Many people would say they know what a stutter is.
But when you ask them to explain it...
...and they realise that they can’t give you an answer.
My name is Daniel Airey and I’m happy to explain what a stutter is. I’ve had one my whole life. And it’s had a significant impact on my relationships, my self-confidence and on my mental health.
Growing up with a speech impediment
Put simply, a person without a stutter will link up their breathing with their talking. They don’t have to think about it – it comes naturally.
Someone with a stutter, like me, must consciously remind themselves to breathe. For every single word.
This is something I’ve had to navigate largely on my own my whole life. There’s not much publicity around it. There were no people with talking impairments on television or in the news when I was growing up. Even today, it’s not common.
I was an awkward kid. I was anxious, struggled to make friends and would feel a sense of isolation watching others in their own friendship groups.
I had to fight hard to maintain relationships. It was a constant battle and it made me frustrated. For not being able to maintain friendships. Essentially being angry at myself for who I was.
Bullied for something I couldn’t control
Bullying throughout high school was a daily occurrence. It would follow me home in the form of social media. All night it would continue. It was a never-ending cycle.
It got to the point where I gave up on talking. There was a 12-month period where I hardly spoke. Most of the time to communicate, I’d just write things on pieces of paper or on my phone.
I had a voice but felt like I couldn't use it. It made me feel worthless. Like no one cared about what I had to say.
At the age of 16, it seemed like I was falling apart.
I felt like I was just surviving, not living.
This was around the time I had my first panic attack. My bones hurt, my body shook and my heart felt like it had stopped beating. I vomited. I heard voices telling me to do unspeakable things to myself, such as end my life.
Unfortunately, the panic attacks quickly became a daily thing, and the voices didn’t ease up. Instead, they increased.
My lowest moment was 21 June 2016. I planned for it to be the last day of my life.
The only reason I’m still here is because my mum convinced me that I am worthy, I am loved, I am respected.
I’m lucky enough to have a beautiful relationship with my mum. She is and always has been my rock.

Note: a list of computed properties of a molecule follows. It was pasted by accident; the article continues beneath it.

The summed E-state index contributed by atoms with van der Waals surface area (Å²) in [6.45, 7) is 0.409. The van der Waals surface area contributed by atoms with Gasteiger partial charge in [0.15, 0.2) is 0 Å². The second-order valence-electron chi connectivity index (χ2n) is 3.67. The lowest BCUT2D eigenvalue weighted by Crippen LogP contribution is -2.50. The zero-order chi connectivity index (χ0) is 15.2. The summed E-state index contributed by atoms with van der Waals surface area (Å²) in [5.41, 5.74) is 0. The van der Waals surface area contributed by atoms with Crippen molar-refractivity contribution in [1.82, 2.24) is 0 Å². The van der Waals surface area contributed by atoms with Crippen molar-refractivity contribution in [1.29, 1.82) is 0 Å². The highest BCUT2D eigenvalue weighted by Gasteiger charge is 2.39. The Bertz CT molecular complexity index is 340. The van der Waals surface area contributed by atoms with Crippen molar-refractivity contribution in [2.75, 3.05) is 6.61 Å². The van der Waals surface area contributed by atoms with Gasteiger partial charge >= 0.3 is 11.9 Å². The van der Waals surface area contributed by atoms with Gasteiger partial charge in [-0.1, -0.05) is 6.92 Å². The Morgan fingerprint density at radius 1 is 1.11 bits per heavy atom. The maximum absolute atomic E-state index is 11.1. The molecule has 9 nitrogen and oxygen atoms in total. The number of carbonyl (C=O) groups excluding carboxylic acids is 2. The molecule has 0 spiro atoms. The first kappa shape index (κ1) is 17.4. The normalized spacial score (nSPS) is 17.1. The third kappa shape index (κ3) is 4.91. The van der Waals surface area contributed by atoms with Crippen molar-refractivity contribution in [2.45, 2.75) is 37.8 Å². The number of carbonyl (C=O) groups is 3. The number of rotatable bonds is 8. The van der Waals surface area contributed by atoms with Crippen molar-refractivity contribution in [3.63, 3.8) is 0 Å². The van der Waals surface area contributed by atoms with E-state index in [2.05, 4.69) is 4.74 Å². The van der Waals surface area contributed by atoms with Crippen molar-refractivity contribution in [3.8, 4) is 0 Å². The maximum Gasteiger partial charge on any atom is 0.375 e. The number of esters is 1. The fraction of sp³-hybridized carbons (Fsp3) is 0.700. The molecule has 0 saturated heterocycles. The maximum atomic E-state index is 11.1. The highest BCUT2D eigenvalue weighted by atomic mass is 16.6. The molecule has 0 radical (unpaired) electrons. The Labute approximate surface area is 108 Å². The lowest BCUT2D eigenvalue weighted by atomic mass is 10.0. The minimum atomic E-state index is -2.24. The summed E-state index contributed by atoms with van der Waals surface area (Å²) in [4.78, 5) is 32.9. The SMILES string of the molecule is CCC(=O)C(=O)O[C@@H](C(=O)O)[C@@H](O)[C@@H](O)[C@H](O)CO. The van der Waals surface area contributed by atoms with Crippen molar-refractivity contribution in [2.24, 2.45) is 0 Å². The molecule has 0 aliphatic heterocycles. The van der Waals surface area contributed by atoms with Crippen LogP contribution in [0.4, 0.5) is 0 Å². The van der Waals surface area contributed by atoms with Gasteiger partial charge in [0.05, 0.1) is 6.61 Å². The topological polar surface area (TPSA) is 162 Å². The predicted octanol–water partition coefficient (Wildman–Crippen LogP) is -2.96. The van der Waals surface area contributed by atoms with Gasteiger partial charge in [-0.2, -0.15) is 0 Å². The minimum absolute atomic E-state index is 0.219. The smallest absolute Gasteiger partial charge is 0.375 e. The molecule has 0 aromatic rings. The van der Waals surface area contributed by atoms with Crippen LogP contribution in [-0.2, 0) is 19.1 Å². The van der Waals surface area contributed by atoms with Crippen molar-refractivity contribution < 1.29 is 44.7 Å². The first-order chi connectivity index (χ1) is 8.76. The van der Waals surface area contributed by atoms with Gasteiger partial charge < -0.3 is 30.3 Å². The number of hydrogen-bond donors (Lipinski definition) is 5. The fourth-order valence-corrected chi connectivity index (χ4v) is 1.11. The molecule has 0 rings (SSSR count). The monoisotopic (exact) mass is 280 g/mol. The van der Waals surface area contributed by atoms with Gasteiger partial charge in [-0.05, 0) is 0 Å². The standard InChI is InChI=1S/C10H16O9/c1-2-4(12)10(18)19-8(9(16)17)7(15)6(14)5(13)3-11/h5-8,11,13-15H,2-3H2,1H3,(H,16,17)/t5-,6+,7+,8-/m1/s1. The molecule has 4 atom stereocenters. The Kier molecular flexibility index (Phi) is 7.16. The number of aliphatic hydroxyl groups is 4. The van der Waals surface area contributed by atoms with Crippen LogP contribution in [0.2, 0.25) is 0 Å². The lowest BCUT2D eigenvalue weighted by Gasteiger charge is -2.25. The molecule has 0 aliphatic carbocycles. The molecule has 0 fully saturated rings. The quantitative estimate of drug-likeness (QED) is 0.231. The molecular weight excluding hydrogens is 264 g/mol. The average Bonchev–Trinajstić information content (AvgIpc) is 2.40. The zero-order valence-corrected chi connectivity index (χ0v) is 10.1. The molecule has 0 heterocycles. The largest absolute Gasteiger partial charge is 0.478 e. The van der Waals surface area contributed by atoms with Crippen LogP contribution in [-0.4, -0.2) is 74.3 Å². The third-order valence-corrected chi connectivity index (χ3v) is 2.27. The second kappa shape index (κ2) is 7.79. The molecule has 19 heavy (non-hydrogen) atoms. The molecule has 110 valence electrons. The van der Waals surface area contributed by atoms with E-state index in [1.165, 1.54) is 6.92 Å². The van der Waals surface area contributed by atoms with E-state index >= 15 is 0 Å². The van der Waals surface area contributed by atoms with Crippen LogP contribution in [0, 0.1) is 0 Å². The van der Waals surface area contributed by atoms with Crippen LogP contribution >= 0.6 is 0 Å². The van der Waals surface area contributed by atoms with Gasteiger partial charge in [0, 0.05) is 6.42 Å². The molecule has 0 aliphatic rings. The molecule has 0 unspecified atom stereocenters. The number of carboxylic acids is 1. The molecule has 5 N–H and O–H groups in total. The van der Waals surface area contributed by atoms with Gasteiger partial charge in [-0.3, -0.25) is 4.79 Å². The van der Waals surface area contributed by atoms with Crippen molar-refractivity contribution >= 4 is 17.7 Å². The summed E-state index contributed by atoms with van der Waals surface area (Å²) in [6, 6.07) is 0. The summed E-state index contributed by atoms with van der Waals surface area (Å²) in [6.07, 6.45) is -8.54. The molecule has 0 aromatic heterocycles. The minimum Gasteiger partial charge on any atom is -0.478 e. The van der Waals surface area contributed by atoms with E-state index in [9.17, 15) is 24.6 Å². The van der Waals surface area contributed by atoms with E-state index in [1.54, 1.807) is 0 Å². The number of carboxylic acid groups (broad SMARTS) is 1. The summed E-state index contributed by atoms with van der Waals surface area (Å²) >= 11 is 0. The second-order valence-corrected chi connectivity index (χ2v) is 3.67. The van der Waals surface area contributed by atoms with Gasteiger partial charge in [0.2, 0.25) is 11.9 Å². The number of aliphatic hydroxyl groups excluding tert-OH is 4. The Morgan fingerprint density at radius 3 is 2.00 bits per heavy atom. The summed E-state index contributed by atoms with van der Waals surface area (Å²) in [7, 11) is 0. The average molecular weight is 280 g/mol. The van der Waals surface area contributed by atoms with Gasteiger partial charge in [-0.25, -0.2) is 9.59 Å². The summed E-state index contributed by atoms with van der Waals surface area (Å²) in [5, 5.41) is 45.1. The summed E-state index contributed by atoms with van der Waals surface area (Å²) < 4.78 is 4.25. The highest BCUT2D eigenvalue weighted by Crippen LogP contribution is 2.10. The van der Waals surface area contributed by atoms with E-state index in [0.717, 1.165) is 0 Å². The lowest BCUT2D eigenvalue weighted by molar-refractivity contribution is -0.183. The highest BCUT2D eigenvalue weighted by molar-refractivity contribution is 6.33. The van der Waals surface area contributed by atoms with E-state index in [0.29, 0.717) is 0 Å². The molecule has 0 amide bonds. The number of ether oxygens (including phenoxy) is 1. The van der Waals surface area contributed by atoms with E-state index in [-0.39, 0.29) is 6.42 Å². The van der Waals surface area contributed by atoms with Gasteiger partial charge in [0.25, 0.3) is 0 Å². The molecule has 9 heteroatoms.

Making tough but necessary decisions
My mum and my partner Andrew convinced me I was unwell. That I needed to get help.
I rang a clinic and booked an appointment. I was terrified. Yet by the end of my first session, I felt relieved that I’d finally been able to open up about how I was feeling.
I was diagnosed with anxiety and depression. I started taking medication and began Cognitive Behavioural Therapy (CBT), which really allowed me to get to the root of why I felt how I did and how to deal with my feelings.
I had to make some changes in my life. I made the difficult decision for my recovery to end one of my closest family relationships with a person who had been unsupportive. It was a tough choice but an essential one.
I wanted a fresh start, so I moved schools. I cut everyone from my old school off and instead focused solely on my health and wellness. In the process, I regretfully pushed away some people I loved, some who I hurt beyond the point of repair. I lost friends, some forever.
But cutting out the negative people of my life gave me space to heal, grow and strengthen as a person.
Strategies for staying in a good place
There are a lot of things I do to take care of myself. I like running, when I can block out everything else in my mind, and I’ve got a passion for sustainable fashion. I’ve also got a great support network of family and friends, who support me in all my ventures.
I still have negative thoughts but I know it’s natural. Now, I’m able to visualise all my thoughts, good and bad, as clouds in the sky just passing by.
They can be light and fluffy, or dark and horrible, and that’s OK. It just puts everything into perspective and reminds me that I’m more than my thoughts.
Recently I’ve accepted my stutter not as who I am but as a quirk. Just a small part of me.
I went a year barely saying a word and today I’m as vocal as ever.
Today, I’m living instead of just surviving.
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